Northrop CEO: Government policies should support strong industrial base
Focus should be on driving innovation
- By Nick Wakeman
- Feb 11, 2011
Northrop Grumman CEO Wes Bush struck an optimistic tone Friday morning as he spoke to a crowd of northern Virginia business people about the state of the defense industry.
Bush focused his comments during a Northern Virginia Technology Council breakfast on the challenges facing the defense industrial base in light of the economy, budget cuts and national security challenges.
The national security challenges continue to grow for the United States along with the demands placed on the U.S. military, he said. Bush referenced a quote by a Marine Corps colonel who in the 1990s said that since the end of the Cold War, the military is expected to fight conventional wars, respond to violent insurgencies and mount humanitarian operations.
That view is still correct “but we have to prepare for more than that today,” Bush said. The nuclear threat is growing, as are threats from chemical and biological weapons. “And we constantly face the threat of a cyberattack.”
There also are emerging risks centered around energy, food and water, he said.
“The defense industrial base must supply the tools to deal with these threats,” Bush said. “And we have to find the solutions at a time when it is the most difficult for the government to make the investments necessary.”
Many companies such as Northrop Grumman are reducing overhead, streamlining operations and increasing productivity in order to lower costs for the government and provide an attractive return to investors, he said.
A successful defense industry relies on three things, Bush said: a solid relationship with its customer, a constant influx of talent and receptive capital markets.
But the current economic conditions threat all three, he said. There is pressure to reduce defense spending, which impacts the relationship and customer commitment. As the spending goes down, there are fewer new projects so it is harder to attract talent. The capital markets watch all of these factors in determining where to invest.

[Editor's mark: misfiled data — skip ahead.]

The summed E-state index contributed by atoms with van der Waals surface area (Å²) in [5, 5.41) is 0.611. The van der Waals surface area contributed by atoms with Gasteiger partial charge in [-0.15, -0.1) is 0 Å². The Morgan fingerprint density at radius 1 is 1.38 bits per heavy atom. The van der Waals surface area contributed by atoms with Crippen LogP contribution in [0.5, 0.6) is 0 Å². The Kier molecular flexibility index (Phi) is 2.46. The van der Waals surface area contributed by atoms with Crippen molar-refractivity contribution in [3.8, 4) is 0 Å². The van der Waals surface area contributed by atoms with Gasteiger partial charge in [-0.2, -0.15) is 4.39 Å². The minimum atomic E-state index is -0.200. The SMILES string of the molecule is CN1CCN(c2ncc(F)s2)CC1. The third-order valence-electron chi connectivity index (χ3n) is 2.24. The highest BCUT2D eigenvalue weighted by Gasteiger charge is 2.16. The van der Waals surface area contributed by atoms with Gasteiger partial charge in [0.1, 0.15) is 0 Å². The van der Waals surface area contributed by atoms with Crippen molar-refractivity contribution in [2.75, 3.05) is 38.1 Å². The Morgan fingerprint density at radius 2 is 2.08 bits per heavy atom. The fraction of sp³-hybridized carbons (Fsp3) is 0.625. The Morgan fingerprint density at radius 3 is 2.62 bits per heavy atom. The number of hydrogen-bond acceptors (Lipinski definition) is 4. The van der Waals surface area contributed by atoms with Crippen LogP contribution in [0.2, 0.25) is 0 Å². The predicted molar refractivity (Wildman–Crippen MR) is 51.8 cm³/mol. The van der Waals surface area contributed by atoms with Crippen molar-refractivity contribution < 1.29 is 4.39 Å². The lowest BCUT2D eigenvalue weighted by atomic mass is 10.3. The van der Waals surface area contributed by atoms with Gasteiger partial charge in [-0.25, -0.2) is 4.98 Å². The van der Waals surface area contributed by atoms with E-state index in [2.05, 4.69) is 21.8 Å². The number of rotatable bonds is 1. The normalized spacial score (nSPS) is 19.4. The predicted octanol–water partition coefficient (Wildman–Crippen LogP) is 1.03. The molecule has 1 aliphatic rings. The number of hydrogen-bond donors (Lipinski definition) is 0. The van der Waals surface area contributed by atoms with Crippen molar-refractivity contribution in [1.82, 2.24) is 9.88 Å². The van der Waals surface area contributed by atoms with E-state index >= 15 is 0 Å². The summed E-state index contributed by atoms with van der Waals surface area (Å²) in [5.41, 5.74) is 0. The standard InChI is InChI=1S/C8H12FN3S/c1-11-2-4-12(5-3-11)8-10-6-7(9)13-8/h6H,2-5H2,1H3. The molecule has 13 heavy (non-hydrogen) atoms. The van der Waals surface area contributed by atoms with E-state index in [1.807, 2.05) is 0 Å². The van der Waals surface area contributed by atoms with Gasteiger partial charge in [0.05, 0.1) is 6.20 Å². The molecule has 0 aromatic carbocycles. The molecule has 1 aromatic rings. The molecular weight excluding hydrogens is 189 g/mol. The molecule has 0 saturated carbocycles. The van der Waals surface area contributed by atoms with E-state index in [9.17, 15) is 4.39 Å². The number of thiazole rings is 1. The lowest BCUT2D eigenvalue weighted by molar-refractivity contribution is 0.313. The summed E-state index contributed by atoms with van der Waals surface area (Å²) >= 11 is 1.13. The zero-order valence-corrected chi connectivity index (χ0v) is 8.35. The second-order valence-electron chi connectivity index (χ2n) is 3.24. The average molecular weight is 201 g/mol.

Bush acknowledged that the government has tough choices ahead, but he said that by working with industry, government can continue to drive innovation.
While the Defense Department may not launch new programs for weapons platforms, Bush said there needs to be spending on what he called “technology readiness” so that industry can continue to develop new products and respond quickly when the need arrives.
He also said the government should rework export controls to open more international opportunities for defense companies.
The government should remember the lesson it learned with satellites when it had strict limits on U.S. companies selling satellite technologies abroad because of national security concerns. The thought had been that the United States was so far ahead that other countries could not catch up, but the restrictions encouraged other counties to develop their own satellite industry.
“The U.S. lost valuable export opportunities and we are no safer today,” Bush said.
But Bush said he sees reasons to be optimistic. Defense Secretary Robert Gates said that there should be tougher export controls on fewer products so that the United States can better support its allies. DOD also is clarifying its stance on mergers and acquisitions in the defense industry.
The department is unlikely to support consolidation among the large defense prime contractors, but M&A activity will continue, he said.
In the 1990s, the consolidation trend that led to the creation of the current crop of large defense firms was driven more by companies looking for cost synergies, but today the drive is innovation, Bush said.
The government needs to think strategically about the defense industrial base. "When we do that, it makes the U.S. stronger in the long run," he said.
Northrop Grumman is ranked No. 2 on Washington Technology's 2010 Top 100 list of the largest government contracts.